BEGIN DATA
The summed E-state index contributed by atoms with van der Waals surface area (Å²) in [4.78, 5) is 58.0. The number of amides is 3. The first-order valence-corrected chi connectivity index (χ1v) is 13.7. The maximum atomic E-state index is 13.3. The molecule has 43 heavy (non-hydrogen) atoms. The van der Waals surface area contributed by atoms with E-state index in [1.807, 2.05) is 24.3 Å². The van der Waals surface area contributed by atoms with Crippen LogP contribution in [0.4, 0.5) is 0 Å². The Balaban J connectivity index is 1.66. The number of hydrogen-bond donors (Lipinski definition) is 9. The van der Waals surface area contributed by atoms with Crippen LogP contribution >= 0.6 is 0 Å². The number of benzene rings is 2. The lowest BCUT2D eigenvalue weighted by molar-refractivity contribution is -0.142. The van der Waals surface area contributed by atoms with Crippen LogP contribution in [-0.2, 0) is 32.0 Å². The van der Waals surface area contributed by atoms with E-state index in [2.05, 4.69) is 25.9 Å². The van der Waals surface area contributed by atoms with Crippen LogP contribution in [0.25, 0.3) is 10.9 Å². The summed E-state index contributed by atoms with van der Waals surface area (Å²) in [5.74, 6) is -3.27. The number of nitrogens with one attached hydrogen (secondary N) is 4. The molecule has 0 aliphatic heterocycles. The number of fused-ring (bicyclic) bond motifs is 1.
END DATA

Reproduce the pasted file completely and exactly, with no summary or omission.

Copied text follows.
The summed E-state index contributed by atoms with van der Waals surface area (Å²) in [4.78, 5) is 58.0. The number of amides is 3. The first-order valence-corrected chi connectivity index (χ1v) is 13.7. The maximum atomic E-state index is 13.3. The molecule has 43 heavy (non-hydrogen) atoms. The van der Waals surface area contributed by atoms with E-state index in [1.807, 2.05) is 24.3 Å². The van der Waals surface area contributed by atoms with Crippen LogP contribution in [0.4, 0.5) is 0 Å². The Balaban J connectivity index is 1.66. The number of hydrogen-bond donors (Lipinski definition) is 9. The van der Waals surface area contributed by atoms with Crippen LogP contribution >= 0.6 is 0 Å². The number of benzene rings is 2. The lowest BCUT2D eigenvalue weighted by molar-refractivity contribution is -0.142. The van der Waals surface area contributed by atoms with Crippen LogP contribution in [-0.2, 0) is 32.0 Å². The van der Waals surface area contributed by atoms with E-state index in [2.05, 4.69) is 25.9 Å². The van der Waals surface area contributed by atoms with Crippen LogP contribution in [0.25, 0.3) is 10.9 Å². The summed E-state index contributed by atoms with van der Waals surface area (Å²) in [5.74, 6) is -3.27. The number of nitrogens with one attached hydrogen (secondary N) is 4. The molecule has 0 aliphatic heterocycles. The number of fused-ring (bicyclic) bond motifs is 1.